The Adirondack region of New York has 128 lakes that are listed as impaired by acidity under section 303(d) of the Clean Water Act. Acidity can limit the survival and reproduction of native fishes such as brook trout (Salvelinus fontinalis). Chronic and episodic acidification also stresses fish, aquatic macroinvertebrates, and other biota of inflowing tributaries of these and many additional lakes. Acidification of these tributaries can also affect the health of fish populations in receiving lakes, by limiting suitable spawning and nursery habitat.
Although many Adirondack lakes have shown decreased acidity resulting from decreases in atmospheric sulfur and nitrogen emissions, the ecological improvements thus far have not matched those observed in atmospheric deposition. A recent analysis of the potential recovery of Adirondack lakes indicates that approximately 30% of impaired lakes will fail to recover even under a scenario of a 100% decrease in anthropogenic sulfur and nitrogen deposition. These unrecoverable lakes are either naturally acidic and/or are highly sensitive to acidic deposition, and the soils within their watersheds have been acidified to the extent that recovery of acid buffering capacity above a target criterion will not be achieved within a reasonable period. Another fraction of impaired lakes in the Adirondacks is anticipated to eventually recover enough to support healthy brook trout populations, but this recovery is expected to take a very long time (decades to centuries) to occur. As a result of the slow response of Adirondack lakes to decreases in acidic deposition, strategies such as liming (base addition) are being considered to accelerate recovery from acidification.
In addition to acid deposition, the Adirondacks are highly sensitive to and impacted by atmospheric mercury deposition. Fish consumption advisories have been issued for 64 specific water bodies in the Adirondacks, and broad regional fish consumption advisories are in effect as well. Elevated fish mercury concentrations also pose a risk to fish-eating birds and other wildlife. Fish mercury contamination is linked to acidic deposition because of several factors, including the role of sulfate and nitrate inputs in stimulating or limiting methylmercury production, the effect of pH on methymercury biomagnification through food webs, the critical role of dissolved organic carbon in the transport and bioavailability of total mercury and methylmercury, and shifts in the base of the food web from detrital to algal sources.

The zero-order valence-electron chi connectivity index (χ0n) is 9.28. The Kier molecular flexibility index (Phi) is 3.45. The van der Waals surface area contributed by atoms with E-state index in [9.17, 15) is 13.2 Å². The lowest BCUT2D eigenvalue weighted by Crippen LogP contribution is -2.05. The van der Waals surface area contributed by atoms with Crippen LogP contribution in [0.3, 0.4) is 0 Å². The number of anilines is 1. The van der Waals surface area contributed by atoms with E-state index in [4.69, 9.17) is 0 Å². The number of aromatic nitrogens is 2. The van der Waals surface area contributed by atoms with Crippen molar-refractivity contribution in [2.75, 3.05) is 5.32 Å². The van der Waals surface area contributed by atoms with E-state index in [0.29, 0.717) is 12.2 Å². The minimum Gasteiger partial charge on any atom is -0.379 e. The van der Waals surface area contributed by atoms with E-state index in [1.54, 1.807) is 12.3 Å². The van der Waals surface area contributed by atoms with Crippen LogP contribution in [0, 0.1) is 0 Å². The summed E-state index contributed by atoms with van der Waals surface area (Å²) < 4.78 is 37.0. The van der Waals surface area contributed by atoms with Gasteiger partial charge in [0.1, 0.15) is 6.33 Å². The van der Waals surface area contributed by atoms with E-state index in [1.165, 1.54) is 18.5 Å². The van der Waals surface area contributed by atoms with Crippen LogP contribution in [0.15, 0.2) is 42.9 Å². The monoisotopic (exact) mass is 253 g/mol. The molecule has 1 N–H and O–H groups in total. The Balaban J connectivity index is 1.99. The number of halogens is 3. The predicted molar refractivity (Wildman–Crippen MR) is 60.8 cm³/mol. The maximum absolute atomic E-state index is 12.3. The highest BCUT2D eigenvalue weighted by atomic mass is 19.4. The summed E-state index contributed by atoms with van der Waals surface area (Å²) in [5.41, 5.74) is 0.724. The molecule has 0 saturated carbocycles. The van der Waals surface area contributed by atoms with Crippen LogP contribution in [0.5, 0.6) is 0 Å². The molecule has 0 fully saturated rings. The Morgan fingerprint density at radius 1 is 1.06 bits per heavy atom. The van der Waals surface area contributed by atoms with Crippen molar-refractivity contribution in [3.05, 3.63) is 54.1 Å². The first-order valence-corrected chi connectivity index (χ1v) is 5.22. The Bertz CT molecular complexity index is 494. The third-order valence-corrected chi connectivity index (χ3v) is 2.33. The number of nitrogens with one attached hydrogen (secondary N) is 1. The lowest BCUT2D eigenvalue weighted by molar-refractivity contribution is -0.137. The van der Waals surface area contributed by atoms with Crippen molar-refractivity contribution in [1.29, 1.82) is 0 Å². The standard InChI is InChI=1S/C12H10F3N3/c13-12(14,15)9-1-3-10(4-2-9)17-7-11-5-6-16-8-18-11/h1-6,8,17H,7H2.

Honnedaga Lake is one of only seven lakes remaining in the Adirondacks that support a heritage brook trout fishery. The lake has been acidified by acidic deposition. The population density of brook trout is low and reproduction in some lake tributaries appears limited by acidification. The application of lime, either directly to tributaries or to their watersheds, is being studied as an approach to restoring and improving brook trout recruitment to the lake. Two tributaries were limed in 2012 and 2013, a tributary watershed was limed in fall 2013, and tributary liming is planned again for 2014.
The goal of this project is to characterize and improve understanding of the transport, transformations and trophic transfer of mercury in forest-surface water ecosystems in response to tributary and watershed liming. To achieve this goal, the U.S. Geological Survey (USGS), in collaboration with Syracuse University, is cooperating with the New York State Energy Research and Development Authority, to study the effects of liming on mercury cycling in the Honnedaga Lake watershed. Mercury is being measured in the water column, in aquatic macroinvertebrates, and in brook trout in tributary streams and in the lake. A specific project focus is the extent to which liming increases the mobilization of dissolved organic carbon, a transport agent for mercury, and the implications of increasing organic carbon concentrations on mercury movement through aquatic food webs. A separate but linked investigation led by the Biodiversity Research Institute is studying the effects of liming on mercury movement into the terrestrial ecosystem with a specific focus on birds.
This project is closely related to another USGS-led project of the effects of liming on soils, stream chemistry, forest vegetation, and terrestrial invertebrates (Whole-Ecosystem Restoration through Liming of Honnedaga Lake Tributary Watersheds), which includes collaborators from Cornell University and the SUNY College of Environmental Science and Forestry. The investigators from all three of these projects are working together in cooperation with the New York Energy Research and Development Authority to better understand the complex interactions that are likely to occur when liming is used as a method to accelerate ecosystem recovery from acidification.
Project Location by County
Herkimer County, NY
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“Honnedaga Lake Brook Trout (Salvelinus fontinalis)”
“Helicopter distributing lime”
“Tributary stream in which mercury is being measured”